String Theories: Tucker Carlson And The Unspeakable

“Truth is treason in an empire of lies.” — George Orwell

We’re nearing apocalypse if I’m out here carrying water for Fox News’ Tucker Carlson, who is hopefully not being water-boarded as I type this.

Last week, after a series of controversial prime-time episodes of “Tucker Carlson Tonight,” which questioned whether it is in America’s best national security interest to overthrow Bashar al-Assad in Syria; what the ultimate end-game looks like, considering the post-coup mess America’s made of Libya and Iraq; and if the recent alleged chemical warfare assault on children was actually the work of Assad or even if it happened —Tucker Carlson was M.I.A. from his own show Wednesday, Thursday and Friday nights.



Without anything in the way of notice, either. I wasn’t sure which was weirder: That he just vanished, or that nobody talked about it.

Usually, the disappearance or disgrace of a Fox News stalwart gets a few laps around the track from its many critics. I should know, since I’m one of them. When Bill O'Reilly went on his (permanent) vacation, given his predatory sexscapades, we got thousands of inches of speculation that his end was near.

More recently, when Fox’s Laura Ingraham blew the perfect opportunity to constructively debate the intellectual validity of elevating a bunch of traumatized high-school students to America’s irreproachable conscience, by insultingly sticking both feet in her mouth, there was much tsk-tsk-ing and endless speculation about whether her subsequent sudden vacation was scheduled.

Most recently, after the revelation that Sean Hannity was the secret client of shady Trump attorney Michael Cohen, we immediately heard calls for his resignation, and speculation that he, too, would soon be on “vacation.”

But Tucker Carlson gets ghosted after a week pounding holes in the Syria story and there’s ... nothing. Nada. Zip.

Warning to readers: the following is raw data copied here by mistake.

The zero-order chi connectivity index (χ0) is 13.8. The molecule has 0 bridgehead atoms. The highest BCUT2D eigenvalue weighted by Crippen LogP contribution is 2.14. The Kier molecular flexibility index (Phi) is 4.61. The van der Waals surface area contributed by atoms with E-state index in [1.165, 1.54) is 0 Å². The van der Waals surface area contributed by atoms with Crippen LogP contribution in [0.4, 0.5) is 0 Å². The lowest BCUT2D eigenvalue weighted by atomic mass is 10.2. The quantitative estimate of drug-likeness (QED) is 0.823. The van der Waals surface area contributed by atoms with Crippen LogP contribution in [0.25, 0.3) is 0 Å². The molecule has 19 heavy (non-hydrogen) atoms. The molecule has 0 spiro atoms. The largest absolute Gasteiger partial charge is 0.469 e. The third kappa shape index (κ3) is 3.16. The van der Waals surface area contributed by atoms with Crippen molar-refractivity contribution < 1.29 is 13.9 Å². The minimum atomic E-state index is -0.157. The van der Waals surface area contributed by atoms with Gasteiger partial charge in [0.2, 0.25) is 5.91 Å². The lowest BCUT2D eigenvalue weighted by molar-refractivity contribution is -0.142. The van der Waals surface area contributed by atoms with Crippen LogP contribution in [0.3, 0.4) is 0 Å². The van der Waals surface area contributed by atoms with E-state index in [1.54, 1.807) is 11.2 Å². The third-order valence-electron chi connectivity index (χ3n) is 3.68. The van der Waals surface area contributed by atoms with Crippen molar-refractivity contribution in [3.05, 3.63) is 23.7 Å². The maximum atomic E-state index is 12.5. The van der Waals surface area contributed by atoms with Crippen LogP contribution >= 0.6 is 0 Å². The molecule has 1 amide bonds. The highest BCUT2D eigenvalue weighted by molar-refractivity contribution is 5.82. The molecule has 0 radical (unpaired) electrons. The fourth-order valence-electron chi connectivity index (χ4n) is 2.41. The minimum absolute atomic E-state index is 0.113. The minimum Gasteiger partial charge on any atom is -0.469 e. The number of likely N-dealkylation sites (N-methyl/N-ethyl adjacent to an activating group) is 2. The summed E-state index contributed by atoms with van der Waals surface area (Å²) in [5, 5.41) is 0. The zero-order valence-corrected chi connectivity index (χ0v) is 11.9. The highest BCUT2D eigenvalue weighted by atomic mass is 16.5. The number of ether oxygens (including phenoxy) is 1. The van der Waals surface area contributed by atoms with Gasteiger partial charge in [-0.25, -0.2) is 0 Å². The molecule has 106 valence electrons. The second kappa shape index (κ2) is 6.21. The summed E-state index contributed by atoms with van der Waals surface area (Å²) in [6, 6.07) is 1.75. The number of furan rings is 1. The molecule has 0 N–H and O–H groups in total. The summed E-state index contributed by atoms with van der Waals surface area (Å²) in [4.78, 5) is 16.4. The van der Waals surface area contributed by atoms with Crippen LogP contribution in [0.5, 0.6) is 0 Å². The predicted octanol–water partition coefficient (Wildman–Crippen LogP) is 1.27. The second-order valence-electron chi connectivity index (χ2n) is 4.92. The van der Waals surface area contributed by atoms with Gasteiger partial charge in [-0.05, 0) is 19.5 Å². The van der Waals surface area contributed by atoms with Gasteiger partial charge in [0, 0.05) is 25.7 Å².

I mean….that’s weird, right?

The only pundit on television who is not lock-step with the “Assad did it and we need to invade, STAT!” and even invited the Permanent Establishment’s least favorite journalist, Glenn Greenwald, on air to discuss why the media was hell-bent for war — was taken off-air in the middle of the week.

And it's never mentioned.

If you’ve got a few minutes, head over to alleged media watchdog/gossip sites — left or right, it doesn't matter — Media Matters, Breitbart, the ironically named Reliable Sources, Red State, Huffington Post, Variety and Hollywood Reporter. Any mention of Tucker Carlson’s sudden disappearance is conspicuous by its absence.

Is that really where we are as a country? That the only corporate media guy who questions the Establishment narrative about yet another heedless rush to war and further f#cking up of one of the most volatile spots on Earth, can go totally dark (Carlson’s usually busy Twitter feed has likewise gone silent), vanish without explanation, and nobody says anything?

If you’ve got any doubts there just might be marching orders from points unknown to trusty talking heads in the field, we’ll turn to the BBC, still one of the most trusted media sources in the English-speaking world.

Last week, during a BBC interview with Admiral Lord West — former head of the freakin’ British Royal Navy — the Admiral cast doubt about the veracity of the chemical attack. He didn’t call it a “false flag.” He didn’t say Assad didn’t do it. All he said was that sometimes intelligence can be wrong, there are lot of agendas in play, and perhaps cooler heads should prevail and do a bit more study instead of rushing to kill more people.

BBC reporter Annita McVeigh’s response was pretty stunning: “We’re in an information war with Russia. Do you think perhaps it’s inadvisable to be stating this? Isn’t there a danger that you’re muddying the waters?”

A former commander of British Armed Forces tried saying something similar, and he got interrupted and shut down by Sky News.

A recent study by FAIR of the top 100 circulation newspapers in the U.S. found a grand total of zero thought the bombing was a bad idea. Some 26 thought it was good; 74 had no opinion. That’s a far greater percentage than Americans in general, according to a formal CBS poll.

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